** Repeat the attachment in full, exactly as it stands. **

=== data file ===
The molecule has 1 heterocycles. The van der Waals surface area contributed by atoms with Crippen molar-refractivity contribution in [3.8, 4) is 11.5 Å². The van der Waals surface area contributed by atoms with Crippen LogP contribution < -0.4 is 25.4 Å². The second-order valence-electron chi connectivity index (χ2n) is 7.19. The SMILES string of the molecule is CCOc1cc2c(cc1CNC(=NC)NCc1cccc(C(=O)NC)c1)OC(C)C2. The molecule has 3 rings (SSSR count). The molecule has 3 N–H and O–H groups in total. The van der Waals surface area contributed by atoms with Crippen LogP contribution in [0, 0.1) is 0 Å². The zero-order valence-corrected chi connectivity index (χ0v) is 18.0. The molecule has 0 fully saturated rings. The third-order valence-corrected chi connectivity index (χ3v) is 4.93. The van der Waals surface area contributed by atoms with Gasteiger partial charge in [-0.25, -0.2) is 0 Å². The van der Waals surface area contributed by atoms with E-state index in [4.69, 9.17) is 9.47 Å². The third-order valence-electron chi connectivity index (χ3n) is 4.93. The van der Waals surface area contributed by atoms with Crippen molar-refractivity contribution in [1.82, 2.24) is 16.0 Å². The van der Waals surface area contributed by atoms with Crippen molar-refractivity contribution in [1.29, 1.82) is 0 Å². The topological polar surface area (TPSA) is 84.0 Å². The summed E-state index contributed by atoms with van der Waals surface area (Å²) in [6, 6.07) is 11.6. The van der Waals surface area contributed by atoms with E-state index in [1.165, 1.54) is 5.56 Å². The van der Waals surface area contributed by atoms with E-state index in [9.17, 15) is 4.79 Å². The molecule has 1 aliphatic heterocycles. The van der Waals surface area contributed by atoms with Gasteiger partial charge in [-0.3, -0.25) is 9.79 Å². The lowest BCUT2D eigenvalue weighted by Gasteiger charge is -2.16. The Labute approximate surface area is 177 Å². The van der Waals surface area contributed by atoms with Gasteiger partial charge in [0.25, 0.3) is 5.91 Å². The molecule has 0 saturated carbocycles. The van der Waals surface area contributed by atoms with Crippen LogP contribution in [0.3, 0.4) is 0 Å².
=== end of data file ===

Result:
The molecule has 1 heterocycles. The van der Waals surface area contributed by atoms with Crippen molar-refractivity contribution in [3.8, 4) is 11.5 Å². The van der Waals surface area contributed by atoms with Crippen LogP contribution < -0.4 is 25.4 Å². The second-order valence-electron chi connectivity index (χ2n) is 7.19. The SMILES string of the molecule is CCOc1cc2c(cc1CNC(=NC)NCc1cccc(C(=O)NC)c1)OC(C)C2. The molecule has 3 rings (SSSR count). The molecule has 3 N–H and O–H groups in total. The van der Waals surface area contributed by atoms with Crippen LogP contribution in [0, 0.1) is 0 Å². The zero-order valence-corrected chi connectivity index (χ0v) is 18.0. The molecule has 0 fully saturated rings. The third-order valence-corrected chi connectivity index (χ3v) is 4.93. The van der Waals surface area contributed by atoms with Gasteiger partial charge in [-0.25, -0.2) is 0 Å². The van der Waals surface area contributed by atoms with E-state index in [4.69, 9.17) is 9.47 Å². The third-order valence-electron chi connectivity index (χ3n) is 4.93. The van der Waals surface area contributed by atoms with Crippen molar-refractivity contribution in [1.82, 2.24) is 16.0 Å². The van der Waals surface area contributed by atoms with Crippen molar-refractivity contribution in [1.29, 1.82) is 0 Å². The topological polar surface area (TPSA) is 84.0 Å². The summed E-state index contributed by atoms with van der Waals surface area (Å²) in [6, 6.07) is 11.6. The van der Waals surface area contributed by atoms with E-state index in [1.165, 1.54) is 5.56 Å². The van der Waals surface area contributed by atoms with E-state index in [9.17, 15) is 4.79 Å². The molecule has 1 aliphatic heterocycles. The van der Waals surface area contributed by atoms with Gasteiger partial charge in [-0.3, -0.25) is 9.79 Å². The lowest BCUT2D eigenvalue weighted by Gasteiger charge is -2.16. The Labute approximate surface area is 177 Å². The van der Waals surface area contributed by atoms with Gasteiger partial charge in [0.25, 0.3) is 5.91 Å². The molecule has 0 saturated carbocycles. The van der Waals surface area contributed by atoms with Crippen LogP contribution in [0.3, 0.4) is 0 Å².